Skipping over the training montage scene(s) allowed us to cut to what was the most interesting theme (in my opinion) of this film: the connection between Kylo Ren and Rey, forged through their deep understanding of the Force. A connection which remains even after Snoke (another cartoonish name and villain, but probably not to 12-year-olds, let's not get too snobby) gets a hot slice to the midsection via Luke's old light saber. Plot twist to a scene lifted directly from Return of the Jedi.
Rather than the conflict Luke has finding himself within the Force's light and dark side, The Last Jedi personifies the conflict in Kylo Ren and Rey. Yes, it's ying and yang. But for once, these two characters don't share a biological bond. They're not long lost twins, separated at birth, whose mother died birthing them. We know Kylo Ren's heritage, and Rey's doesn't matter. That seems to have been laid to rest in this film. Each character is trying to find their place in the universe, and their purpose, using each other for personal discovery. Character dichotomies, foils, doubles and doppelgängers have always been fascinating to me. I was pleasantly surprised to find this theme in The Last Jedi, expecting only to see flying ships, light saber battles, and corny dialogue (as is standard in Star Wars films).
Now, the social justice angles. I didn't notice any. But nor was I looking for them. Therein lies, as they say, the consensual rub. I predict many a geek of right-leaning perspective will complain about too much social justice warriorism in one form or another. One example might be General Leia and Admiral Holdo (Laura Dern) shutting down Poe. I expect someone will say this was a feminist plot line, wherein Leia and Holdo somehow silence Poe for his "toxic masculinity." In fact, some feminists might claim the same from the other side of their screechy aisle. I didn't see Poe is a Hot Head angle as anything other than what it was: Poe is a hot head who thinks he knows better (he doesn't), his grand plan fails, and he's revealed to be wrong not just about his scheme, but about the person against which he conducted a mutiny. Reverse all the genders, keep all the genders the same, swap races, do whatever you want for this plot point, and you'll find no angle exists. Poe is the younger, lower ranking soldier to the elder, more war-experienced veterans. Poe failed to follow orders. Talk to a military person about this one for clarification, they'll tell you orders are there for a reason. Young pilots tend to be hot heads anyway, which is why they're dogfighting, they're not commanding armies. This isn't feminism, meninism, or any kind of ism. Stop it. If anything the angle is age = greater wisdom.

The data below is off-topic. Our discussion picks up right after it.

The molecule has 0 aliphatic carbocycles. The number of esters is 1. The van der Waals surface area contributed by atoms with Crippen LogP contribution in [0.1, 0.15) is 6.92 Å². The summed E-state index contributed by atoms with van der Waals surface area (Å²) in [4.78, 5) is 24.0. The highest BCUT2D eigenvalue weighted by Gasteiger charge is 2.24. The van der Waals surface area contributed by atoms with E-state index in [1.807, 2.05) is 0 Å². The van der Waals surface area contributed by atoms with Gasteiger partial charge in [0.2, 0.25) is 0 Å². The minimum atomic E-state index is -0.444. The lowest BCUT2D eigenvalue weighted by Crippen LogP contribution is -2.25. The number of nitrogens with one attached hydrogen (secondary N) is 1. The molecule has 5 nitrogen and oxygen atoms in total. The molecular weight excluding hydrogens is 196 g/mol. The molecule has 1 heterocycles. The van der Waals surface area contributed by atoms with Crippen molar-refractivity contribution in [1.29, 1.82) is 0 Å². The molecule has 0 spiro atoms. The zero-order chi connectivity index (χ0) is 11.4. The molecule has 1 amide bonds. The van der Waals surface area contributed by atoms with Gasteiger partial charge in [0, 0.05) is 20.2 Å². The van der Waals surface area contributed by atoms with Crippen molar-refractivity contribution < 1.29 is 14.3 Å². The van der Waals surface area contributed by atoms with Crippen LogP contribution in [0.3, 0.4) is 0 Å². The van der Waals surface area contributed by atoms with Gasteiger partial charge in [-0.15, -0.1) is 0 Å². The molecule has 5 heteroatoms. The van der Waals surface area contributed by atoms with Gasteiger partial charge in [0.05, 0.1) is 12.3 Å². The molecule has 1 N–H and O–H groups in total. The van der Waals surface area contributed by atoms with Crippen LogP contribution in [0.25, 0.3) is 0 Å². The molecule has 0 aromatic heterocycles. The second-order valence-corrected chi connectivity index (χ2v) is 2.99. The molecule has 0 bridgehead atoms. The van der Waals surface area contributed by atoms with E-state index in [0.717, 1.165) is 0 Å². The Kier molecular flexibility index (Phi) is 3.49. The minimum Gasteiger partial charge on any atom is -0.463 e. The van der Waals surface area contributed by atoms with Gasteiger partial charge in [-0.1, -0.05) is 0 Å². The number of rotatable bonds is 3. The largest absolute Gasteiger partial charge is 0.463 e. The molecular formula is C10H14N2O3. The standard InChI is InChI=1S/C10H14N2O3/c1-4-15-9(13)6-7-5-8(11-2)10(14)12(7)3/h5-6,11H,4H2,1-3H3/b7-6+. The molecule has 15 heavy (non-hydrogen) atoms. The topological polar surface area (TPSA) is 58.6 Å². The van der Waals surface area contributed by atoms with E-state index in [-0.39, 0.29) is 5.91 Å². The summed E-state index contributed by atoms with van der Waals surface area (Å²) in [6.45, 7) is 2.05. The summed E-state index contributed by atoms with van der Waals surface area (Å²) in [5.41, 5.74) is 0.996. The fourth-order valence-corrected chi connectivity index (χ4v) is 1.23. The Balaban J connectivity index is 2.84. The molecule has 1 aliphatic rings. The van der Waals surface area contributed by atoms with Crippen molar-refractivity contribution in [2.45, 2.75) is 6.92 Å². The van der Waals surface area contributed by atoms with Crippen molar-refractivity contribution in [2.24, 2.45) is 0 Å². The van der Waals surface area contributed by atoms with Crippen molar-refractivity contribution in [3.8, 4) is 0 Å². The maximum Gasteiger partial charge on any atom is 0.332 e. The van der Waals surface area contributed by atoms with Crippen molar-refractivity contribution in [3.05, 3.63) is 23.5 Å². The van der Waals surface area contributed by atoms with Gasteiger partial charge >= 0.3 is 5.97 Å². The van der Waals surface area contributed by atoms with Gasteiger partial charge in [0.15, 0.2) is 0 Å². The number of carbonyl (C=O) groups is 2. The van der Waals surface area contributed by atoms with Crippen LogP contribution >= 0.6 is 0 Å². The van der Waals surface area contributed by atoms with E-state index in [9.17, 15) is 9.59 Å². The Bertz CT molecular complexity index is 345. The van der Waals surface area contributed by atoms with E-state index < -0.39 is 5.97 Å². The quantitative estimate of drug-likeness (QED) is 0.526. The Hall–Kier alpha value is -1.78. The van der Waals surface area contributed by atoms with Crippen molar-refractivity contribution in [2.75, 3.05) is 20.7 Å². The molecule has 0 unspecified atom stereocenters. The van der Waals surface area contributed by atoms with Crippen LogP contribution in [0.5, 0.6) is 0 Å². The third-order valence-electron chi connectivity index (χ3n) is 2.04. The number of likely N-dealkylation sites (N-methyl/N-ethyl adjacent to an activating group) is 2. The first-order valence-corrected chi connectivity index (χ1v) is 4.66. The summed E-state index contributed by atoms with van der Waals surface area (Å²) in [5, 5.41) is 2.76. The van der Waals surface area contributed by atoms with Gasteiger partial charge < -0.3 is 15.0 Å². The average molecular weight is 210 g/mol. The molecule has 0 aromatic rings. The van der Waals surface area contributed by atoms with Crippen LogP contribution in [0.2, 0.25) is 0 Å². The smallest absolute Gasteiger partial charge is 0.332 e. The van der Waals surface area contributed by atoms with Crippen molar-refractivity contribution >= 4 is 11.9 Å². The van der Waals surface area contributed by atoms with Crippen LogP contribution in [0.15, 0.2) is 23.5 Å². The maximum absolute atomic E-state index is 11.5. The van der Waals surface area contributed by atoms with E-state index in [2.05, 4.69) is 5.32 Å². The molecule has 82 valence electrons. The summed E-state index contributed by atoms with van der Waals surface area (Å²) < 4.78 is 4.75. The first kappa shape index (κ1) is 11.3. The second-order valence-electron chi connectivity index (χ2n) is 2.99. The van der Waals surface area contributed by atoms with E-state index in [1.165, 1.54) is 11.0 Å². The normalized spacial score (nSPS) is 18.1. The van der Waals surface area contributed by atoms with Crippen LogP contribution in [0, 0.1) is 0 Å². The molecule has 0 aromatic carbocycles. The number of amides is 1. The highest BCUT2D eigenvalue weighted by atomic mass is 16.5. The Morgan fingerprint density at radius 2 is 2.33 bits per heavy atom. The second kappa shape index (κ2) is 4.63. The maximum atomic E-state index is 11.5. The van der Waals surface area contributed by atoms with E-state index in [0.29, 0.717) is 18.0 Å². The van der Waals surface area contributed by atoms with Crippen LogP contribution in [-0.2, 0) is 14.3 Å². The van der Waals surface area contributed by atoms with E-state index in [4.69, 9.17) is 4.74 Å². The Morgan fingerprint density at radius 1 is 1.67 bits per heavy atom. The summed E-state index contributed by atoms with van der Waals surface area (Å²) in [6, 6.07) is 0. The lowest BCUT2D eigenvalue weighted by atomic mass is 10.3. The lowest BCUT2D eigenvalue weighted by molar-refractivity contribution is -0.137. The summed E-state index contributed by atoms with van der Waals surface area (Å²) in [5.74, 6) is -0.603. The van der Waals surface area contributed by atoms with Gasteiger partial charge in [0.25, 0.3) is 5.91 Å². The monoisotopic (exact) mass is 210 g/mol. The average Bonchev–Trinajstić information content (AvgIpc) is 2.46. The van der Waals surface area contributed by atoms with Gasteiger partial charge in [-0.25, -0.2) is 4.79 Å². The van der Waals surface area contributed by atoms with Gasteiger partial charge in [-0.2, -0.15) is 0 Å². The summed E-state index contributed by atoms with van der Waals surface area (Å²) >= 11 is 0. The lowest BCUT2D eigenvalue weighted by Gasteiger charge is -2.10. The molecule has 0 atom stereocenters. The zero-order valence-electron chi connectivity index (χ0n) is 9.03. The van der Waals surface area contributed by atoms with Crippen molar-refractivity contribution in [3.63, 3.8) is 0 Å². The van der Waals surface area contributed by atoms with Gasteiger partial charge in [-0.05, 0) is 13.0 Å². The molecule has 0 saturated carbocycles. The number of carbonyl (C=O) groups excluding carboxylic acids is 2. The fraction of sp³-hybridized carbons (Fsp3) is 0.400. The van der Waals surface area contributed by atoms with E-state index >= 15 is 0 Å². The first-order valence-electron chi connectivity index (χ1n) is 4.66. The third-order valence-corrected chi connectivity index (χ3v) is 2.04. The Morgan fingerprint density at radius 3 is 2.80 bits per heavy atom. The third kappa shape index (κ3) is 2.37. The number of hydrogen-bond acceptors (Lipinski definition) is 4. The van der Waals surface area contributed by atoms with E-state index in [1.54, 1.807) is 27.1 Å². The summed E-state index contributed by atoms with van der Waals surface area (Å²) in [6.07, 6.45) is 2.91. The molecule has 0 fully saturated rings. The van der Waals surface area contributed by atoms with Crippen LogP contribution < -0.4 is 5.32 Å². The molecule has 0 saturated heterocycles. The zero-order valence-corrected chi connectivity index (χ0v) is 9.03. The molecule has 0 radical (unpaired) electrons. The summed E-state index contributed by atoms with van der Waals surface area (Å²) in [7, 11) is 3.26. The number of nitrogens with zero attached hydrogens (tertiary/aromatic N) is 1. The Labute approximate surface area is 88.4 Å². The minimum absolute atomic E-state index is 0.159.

Okay, so this review is getting longer than the infinite line of Reys when she got sucked into Skull Island's rock vagina. Lemme tell you what I think about Luke's storyline before closing this review like a facial flesh wound.
Luke being kind of jaded asshole is a little bit of a character departure, but not much. Here's my reasoning: Luke's character evolved in the original trilogy from naive whiner bitching about needing power converters over Green Acres Farm Living, to being open to sacrifice for Daddy Dearest. Even though papa sliced off his hand. That's growth, yes, but also emotionally driven. We won't do a Freudian reading of the "No, I am your father scene." Where Vader cuts off Luke's lightsaber-wielding hand. Where lightsaber is a sword. Swords are phallic. Connecting the dots, are you? Uh huh.
So that Luke, after saving Vader and restoring order to the galaxy, thought he could become Jedi Master, teacher of nephews, only to find himself overwhelmed with no advice to seek and thus marinates in his own failure, isn't hard to believe. It's a movie, so Luke had to spell out how his hubris skunked him in a five minute segment. As opposed to a John Galt-like monologue, though completely fleshed out, spans well over twenty pages. Size ten font. Gawd.
Luke has always had a penchant for moodiness, acting emotionally rather than logically (leading him to abandon his training with Yoda to save Han and Leia in Empire Strikes Back. His intentions aren't all wrong). Not much of a stretch, I reckon, for Luke to have a galactic pity party when his pupil not only outshined him, but overpowered him. A tantrum which ultimately leads him to introvert paradise: an island in the middle of nowhere with cute critters and no people. No wonder he never wants to leave. When I can I move in?
Should you see The Last Jedi? If you haven't already, I say yes. I was entertained from start to finish, enjoyed the plot twists, the humorous snark which was popped in (Disney owns Star Wars now, what did you expect?) and where each character (including Luke) ultimately arrived to set up the third film: Star Wars: We Don't Need a Name, You'll Geek Out Regardless.